The key moment of the evening came when Trump was asked by the moderators to talk about the Trans-Pacific Partnership trade deal that the Obama administration has just finished negotiating with 11 other Pacific nations.
In his typical fashion, Trump used most of his time blasting the deal without going into specifics. It is “a horrible deal,” he insisted, that will “lead to nothing but trouble.” It is “one of the worst trade deals” and would let China “take advantage of everyone.”
Trump went on in that vein for a while before turning to the issue of currency manipulation. Sounding indignant, he raged that the 5,000-page agreement does not require China to adjust the value of its currency, thus giving it an unfair advantage against global competition. Currency manipulation is “one of the great weapons they have,” Trump complained to Wall Street Journal Editor Gerard Baker, one of the moderators.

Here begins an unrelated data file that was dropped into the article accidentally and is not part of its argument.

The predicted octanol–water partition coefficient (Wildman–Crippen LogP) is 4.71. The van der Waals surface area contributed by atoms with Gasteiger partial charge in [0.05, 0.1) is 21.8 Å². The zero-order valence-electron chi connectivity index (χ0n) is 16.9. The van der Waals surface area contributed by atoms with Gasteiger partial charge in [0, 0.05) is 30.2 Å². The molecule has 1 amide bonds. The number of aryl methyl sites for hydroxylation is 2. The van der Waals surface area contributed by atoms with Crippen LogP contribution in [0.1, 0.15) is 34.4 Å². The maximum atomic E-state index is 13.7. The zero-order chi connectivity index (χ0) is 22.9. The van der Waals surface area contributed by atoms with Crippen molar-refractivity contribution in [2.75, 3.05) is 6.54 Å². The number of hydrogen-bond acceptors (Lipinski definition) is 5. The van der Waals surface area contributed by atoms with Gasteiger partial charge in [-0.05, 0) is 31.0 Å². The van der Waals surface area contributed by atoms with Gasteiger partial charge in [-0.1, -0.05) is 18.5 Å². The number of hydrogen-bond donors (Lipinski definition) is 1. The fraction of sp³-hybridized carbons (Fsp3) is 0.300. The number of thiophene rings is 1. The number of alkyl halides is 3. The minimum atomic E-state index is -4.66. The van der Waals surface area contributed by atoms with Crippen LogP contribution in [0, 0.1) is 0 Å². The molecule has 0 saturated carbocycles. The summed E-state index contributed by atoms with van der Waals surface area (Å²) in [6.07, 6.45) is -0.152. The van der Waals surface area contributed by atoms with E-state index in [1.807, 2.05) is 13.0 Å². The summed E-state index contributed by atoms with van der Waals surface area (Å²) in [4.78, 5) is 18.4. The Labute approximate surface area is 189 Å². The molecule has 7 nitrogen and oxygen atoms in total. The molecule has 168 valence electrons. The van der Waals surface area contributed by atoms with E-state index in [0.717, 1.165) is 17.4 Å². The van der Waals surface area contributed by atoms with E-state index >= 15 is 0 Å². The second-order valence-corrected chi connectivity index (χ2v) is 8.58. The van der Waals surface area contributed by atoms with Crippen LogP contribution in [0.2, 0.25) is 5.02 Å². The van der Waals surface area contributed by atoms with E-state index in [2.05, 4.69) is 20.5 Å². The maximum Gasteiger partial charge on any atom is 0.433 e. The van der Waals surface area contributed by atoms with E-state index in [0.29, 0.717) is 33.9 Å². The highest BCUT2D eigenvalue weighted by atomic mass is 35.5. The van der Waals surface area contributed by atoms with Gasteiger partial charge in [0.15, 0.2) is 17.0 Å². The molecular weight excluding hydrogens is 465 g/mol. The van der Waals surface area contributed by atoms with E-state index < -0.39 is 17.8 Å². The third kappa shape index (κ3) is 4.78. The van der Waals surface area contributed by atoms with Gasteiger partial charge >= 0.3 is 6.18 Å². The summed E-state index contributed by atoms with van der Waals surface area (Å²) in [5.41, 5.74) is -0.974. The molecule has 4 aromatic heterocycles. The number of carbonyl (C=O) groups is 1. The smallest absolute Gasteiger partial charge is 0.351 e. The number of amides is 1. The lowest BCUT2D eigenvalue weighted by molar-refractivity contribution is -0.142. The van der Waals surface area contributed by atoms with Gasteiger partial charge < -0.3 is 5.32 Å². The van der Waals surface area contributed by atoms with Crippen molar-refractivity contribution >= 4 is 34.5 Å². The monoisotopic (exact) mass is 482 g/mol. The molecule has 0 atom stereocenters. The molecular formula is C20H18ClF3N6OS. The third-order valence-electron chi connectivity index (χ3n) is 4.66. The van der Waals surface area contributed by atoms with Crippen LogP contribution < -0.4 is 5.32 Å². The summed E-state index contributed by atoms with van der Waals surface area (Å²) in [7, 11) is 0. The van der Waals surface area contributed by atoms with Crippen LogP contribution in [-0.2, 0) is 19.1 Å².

After a couple of minutes, Trump was suddenly interrupted by the Kentucky drawl of Sen. Rand Paul, whose poor performance in the polls left him with barely enough support to qualify for the main stage.
“Hey Gerard,” Paul said to Baker. “You know, we might want to point out that China’s not part of this deal.”
“True,” said Baker, as the hall erupted with laughter and applause, “It’s true.”
I noticed that one. I thought Rand Paul was excellent in this debate. In the first debate Jindal might have been right in what he said but he was also rude and probably did not win the debate for that reason.